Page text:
Staunton, February 5 – Lyudmila Alekseyeva, head of the Moscow Helsinki Group and a longtime defender of the rights of her fellow citizens against Moscow’s violation of their rights, has been nominated for the Nobel Peace Prize, an award many believe she should win and one that they believe could protect her in the face of the increasing repression by the Kremlin.
Yesterday, Moscow’s “Novyye izvestiya” reported Alekseyeva’s nomination – the deadline for doing so was January 31 – and interviewed her about that and about her current concerns (www.newizv.ru/politics/2013-02-04/177074-presedetale-moskovskoj-helsinkskoj-gruppy-ljudmila-alekseeva.html).
Alekseyeva, 85, said she was “grateful” for this nomination but said she did not “particularly believe” that she would win the prize “because there are many candidates. Among them are many worthy people, and [she said she was] not sure that [she has] a serious chance.” But she said she was grateful to those who had put forward her name.
Instead, she talked about the difficulties she and other human rights organizations face in the Russian Federation as a result of the 2012 law requiring that they declare themselves to be foreign “agents,” a word she pointed out that in Russia is equivalent to “spies,” if they accept assistance from abroad.
The Moscow Helsinki Group head then expressed as she often does optimism about the future. She noted that “the reaction of society to the Pussy Riot case, the mass meetings in Moscow and other cities all took place under human rights slogans: for honest elections, for the freeing of political prisoners, for the improvement of the judicial system.”
But at the same time, she said she is worried by the direction the Russian government is taking on many fronts. As she put it in a recent interview to the Voice of America, Moscow’s recent actions have put Russia “at the border of totalitarianism” (www.golos-ameriki.ru/content/interview-ludmila-alekseeva-hrw-report-human-rghts/1595144.html).
US Senator Benjamin L. Cardin, who chairs the Congressional Commission on Security and Cooperation in Europe, was among those nominating Alekseyeva for the Nobel Peace Prize. In his January 29 letter to the Norwegian Nobel Committee, he noted that Alekseyeva is “fondly referred to by many as the Dean of Russia’s human rights corps” and that “her work over a half-century helped bend the arc of history toward justice.”
“Alekseyeva’s effort remain contemporary and needed in a Russia where some in positions of power seek to circumscribe the universality of human rights even as they work to undo the gains made since the collapse of communism,” the US senator wrote, adding that Alekseyeva “continues her life’s vocation of holding a candle to the darkness and inspiring a new generation of activists to defend the freedom and democracy that is their birthright.”
At 85, he continued, “she remains undaunted by threats and harassment, constructive in her willingness to engage authorities to advance the good, and ever the optimist for Russia’s future.” As such, Alekseyeva “is more than a human rights defender, she is a peacemaker,” and deserves recognition as such by the Nobel Committee.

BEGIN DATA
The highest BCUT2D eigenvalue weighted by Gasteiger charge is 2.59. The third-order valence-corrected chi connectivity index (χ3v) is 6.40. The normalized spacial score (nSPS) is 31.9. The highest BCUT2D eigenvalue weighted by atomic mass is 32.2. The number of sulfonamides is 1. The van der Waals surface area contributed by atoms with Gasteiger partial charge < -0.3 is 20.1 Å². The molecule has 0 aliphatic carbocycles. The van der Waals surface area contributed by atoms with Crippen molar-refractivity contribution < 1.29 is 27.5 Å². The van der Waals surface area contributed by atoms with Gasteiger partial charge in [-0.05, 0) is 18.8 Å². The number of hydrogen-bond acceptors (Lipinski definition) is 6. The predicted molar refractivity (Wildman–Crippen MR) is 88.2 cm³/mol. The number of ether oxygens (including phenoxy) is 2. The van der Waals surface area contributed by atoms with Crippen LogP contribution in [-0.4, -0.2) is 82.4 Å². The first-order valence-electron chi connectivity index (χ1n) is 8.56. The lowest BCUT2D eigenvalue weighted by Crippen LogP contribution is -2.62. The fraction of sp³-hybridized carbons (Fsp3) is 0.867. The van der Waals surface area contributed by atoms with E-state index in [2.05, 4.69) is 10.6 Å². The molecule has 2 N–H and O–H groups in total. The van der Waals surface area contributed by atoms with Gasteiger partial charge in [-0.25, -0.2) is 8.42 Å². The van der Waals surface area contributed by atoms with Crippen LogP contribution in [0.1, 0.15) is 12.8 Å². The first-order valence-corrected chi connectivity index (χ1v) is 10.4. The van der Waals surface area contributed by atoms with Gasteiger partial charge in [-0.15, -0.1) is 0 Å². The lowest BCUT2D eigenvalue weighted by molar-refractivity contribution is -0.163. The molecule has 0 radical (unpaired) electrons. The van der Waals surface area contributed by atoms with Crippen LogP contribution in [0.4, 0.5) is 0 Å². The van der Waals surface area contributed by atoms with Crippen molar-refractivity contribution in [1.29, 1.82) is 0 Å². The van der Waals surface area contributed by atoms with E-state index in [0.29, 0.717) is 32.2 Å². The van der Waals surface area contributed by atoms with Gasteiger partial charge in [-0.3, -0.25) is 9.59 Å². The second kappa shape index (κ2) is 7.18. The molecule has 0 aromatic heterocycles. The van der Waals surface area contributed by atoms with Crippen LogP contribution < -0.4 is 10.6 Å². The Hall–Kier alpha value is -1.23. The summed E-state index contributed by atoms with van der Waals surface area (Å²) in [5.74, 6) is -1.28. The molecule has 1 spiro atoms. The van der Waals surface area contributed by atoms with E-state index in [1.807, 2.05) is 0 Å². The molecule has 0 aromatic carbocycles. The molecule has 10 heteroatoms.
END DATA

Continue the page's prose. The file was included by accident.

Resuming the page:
Alekseyeva has had a remarkable life. Born in Crimea on July 20, 1927, she grew up in Moscow and graduated from Moscow State University in 1950 as an archaeologist and from the Moscow Economic Statistics Institute in 1956. She taught history in a Moscow teacher training school and as an editor at the Academy of Sciences publishing house and the Institute of Scientific Information on the Social Sciences (INION) and was a member of both the Komsomol and the CPSU.
Beginning in the 1960s, however, her apartment became the unofficial headquarters of the emerging distant movement, and she took part in protests about the trial of Sinyavsky and Daniel and others. In 1968, she was excluded from the Communist Party and fired from her government jobs. That allowed her time to become the typist for “Chronicle of Current Events,” the first samizdat human rights bulletin.
In 1976, she helped to form the Moscow Helsinki Group, but less than a year later, she was forced to emigrate from the USSR. She settled in the United States – in 1982, she became an American citizen -- and prepared her fundamental history of the dissident movement in the USSR, worked with Radio Liberty and the Voice of America, and participated as a member of the US delegation to OSCE conferences in Rekjavik and Paris.
In 1993, Alekseyeva returned to Russia, and three years later was elected chairman of the Moscow Helsinki Group. Between 1998 and 2003, she also served as president of the International Helsinki Federation. Beginning in 2002, she served as a member and then as an expert advisor to the Russian Presidential Commission on Human Rights. But at all times, Alekseyeva has been an outspoken defender of the human rights of all citizens of the Russian Federation and an equally vocal critique of the violation of these rights by Moscow.
For that, Lyudmila Alekseyeva deserves the gratitude of all people of good will and selection as this year’s winner of the Nobel Peace Prize.
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